43 Pages Posted: 29 Aug 2017
Date Written: December 15, 2016
Companies spend billions to promote their brand. But with increased trademark recognition comes the possibility of losing exclusive rights to use that trademark, a process called genericide. Courts have often turned to linguistic evidence, such as dictionaries and media usage, to determine whether a trademark has become generic. These courts merely suggest that linguistic tools reflect a trademark’s meaning. Yet these tools are not the objective indicators that courts have assumed. This Paper discusses why using dictionaries and media usage to prove genericide is a mistake and then turns to evaluating another tool, corpus linguistics. Corpus linguistics, unlike other linguistic tools, may prove beneficial for companies seeking to protect their trademarks. Ultimately, however, linguistic tools — including dictionaries, media usage, and corpus linguistics — cannot prove genericism because linguistic data may, at best, prove a term’s majority usage. But the Lanham Act requires a showing of primary significance. The Paper contends that courts should maintain majority usage and primary significance as distinct concepts and, in this way, should reclaim the primary significance test.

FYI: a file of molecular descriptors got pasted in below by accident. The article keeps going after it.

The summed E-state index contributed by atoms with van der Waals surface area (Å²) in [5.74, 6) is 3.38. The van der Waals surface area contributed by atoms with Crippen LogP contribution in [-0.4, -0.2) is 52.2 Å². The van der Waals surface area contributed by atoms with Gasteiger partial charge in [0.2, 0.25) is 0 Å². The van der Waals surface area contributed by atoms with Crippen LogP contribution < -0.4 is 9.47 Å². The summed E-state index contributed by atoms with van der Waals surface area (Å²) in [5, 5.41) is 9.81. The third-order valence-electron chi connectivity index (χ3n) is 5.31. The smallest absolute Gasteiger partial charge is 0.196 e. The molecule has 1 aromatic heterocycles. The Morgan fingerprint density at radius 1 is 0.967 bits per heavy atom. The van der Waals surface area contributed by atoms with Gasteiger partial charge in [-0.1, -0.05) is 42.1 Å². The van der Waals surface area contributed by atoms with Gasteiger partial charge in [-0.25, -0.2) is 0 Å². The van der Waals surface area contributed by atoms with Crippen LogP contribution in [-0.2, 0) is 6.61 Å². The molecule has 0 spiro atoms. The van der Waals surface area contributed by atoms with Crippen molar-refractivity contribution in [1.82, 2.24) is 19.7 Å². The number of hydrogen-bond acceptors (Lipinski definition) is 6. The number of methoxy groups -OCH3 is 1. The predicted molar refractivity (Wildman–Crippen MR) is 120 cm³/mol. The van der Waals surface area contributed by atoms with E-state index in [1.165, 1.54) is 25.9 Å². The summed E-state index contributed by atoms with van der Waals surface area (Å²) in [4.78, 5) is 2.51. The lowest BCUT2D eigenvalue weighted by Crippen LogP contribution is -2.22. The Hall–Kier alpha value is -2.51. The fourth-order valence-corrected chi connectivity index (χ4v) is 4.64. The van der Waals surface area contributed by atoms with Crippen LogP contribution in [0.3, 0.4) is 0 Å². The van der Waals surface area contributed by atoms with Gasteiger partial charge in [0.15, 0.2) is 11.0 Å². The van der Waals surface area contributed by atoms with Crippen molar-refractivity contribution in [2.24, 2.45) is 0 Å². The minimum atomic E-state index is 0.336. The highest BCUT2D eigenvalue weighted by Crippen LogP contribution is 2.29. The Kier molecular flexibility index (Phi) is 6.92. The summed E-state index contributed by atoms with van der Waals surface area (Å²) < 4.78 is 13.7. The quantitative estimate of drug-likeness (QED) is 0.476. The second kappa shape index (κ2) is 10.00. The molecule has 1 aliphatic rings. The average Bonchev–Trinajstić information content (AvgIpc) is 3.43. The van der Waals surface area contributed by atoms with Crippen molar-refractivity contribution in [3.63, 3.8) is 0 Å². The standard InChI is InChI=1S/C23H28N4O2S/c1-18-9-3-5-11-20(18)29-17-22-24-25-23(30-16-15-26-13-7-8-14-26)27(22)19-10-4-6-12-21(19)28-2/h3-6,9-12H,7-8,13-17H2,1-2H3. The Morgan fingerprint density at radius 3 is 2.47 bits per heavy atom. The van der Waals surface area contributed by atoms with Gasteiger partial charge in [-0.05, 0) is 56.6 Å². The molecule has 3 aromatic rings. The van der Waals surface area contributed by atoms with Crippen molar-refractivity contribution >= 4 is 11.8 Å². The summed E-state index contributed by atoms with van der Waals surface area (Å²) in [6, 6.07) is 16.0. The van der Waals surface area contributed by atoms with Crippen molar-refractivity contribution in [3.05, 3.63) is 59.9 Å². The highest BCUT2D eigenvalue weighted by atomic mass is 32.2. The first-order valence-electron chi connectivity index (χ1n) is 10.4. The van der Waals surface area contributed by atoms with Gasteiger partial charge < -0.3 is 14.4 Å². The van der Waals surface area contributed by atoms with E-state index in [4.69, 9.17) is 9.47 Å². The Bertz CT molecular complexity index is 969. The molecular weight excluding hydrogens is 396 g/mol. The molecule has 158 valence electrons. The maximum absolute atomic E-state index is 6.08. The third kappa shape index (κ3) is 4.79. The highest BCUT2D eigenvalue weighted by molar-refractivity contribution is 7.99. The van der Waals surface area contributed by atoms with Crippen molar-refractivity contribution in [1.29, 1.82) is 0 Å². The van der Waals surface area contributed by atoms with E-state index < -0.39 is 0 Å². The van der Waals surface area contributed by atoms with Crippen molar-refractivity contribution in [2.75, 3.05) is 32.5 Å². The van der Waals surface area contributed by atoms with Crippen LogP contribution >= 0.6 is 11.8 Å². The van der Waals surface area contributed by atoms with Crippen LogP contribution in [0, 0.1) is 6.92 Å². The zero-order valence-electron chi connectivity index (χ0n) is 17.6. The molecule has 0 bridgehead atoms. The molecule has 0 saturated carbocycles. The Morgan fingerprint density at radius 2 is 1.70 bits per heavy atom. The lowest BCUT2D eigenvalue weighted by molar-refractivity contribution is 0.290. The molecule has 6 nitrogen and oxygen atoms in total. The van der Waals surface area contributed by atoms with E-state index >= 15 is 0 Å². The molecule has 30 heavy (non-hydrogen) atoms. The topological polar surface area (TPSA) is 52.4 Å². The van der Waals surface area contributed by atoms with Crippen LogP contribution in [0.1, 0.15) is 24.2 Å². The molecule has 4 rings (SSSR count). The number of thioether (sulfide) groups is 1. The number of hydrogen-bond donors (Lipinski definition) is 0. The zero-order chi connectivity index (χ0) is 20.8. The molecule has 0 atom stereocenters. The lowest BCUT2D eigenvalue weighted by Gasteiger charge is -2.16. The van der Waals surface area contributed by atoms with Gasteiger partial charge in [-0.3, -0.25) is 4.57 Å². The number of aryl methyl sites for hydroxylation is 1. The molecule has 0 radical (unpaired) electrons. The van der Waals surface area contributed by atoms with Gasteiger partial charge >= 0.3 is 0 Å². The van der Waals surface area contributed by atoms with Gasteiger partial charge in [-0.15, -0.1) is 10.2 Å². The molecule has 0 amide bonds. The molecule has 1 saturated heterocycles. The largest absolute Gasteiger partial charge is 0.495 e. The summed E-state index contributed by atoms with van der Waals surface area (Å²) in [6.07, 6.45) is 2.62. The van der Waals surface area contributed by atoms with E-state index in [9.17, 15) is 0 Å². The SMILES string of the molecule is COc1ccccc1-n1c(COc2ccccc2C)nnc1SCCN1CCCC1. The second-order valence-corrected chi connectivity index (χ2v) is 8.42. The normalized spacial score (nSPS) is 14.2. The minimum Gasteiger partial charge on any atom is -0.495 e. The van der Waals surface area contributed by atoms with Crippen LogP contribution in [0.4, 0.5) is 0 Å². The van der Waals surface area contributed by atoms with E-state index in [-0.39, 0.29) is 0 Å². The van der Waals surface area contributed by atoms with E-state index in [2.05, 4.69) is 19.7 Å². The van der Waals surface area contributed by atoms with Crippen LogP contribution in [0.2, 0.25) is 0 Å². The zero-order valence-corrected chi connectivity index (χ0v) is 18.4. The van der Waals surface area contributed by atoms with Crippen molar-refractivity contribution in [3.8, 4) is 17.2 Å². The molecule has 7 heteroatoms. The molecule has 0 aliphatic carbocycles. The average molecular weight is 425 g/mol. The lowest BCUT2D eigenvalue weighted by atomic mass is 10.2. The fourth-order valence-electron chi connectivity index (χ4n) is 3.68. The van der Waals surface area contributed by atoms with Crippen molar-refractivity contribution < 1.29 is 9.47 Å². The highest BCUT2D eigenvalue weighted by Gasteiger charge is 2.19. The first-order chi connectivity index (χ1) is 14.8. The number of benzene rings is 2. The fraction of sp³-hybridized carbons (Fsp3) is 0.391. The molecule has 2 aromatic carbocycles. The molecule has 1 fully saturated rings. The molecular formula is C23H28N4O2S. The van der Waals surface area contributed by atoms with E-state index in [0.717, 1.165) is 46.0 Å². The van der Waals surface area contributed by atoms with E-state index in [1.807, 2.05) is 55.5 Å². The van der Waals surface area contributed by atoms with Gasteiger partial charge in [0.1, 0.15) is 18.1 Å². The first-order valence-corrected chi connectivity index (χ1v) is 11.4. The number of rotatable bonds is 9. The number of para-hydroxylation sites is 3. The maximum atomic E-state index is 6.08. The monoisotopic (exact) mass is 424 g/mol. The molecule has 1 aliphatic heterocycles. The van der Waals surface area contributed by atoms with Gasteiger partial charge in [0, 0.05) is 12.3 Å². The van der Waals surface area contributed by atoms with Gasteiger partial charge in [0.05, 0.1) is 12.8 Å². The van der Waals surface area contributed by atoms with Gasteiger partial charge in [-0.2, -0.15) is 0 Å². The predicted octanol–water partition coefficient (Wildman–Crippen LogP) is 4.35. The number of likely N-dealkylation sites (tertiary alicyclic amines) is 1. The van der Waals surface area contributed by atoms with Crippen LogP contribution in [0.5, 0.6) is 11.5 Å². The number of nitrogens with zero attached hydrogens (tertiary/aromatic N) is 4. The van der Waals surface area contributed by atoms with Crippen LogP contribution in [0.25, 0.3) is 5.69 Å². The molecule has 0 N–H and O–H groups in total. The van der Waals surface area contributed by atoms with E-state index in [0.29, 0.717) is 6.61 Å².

Keywords: trademarks, genericide, law and linguistics, corpus linguistics, dictionaries
Suggested Citation: Suggested Citation
Hoopes, Neal, Reclaiming the Primary Significance Test: Dictionaries, Corpus Linguistics, and Trademark Genericide (December 15, 2016). Available at SSRN: https://ssrn.com/abstract=3025850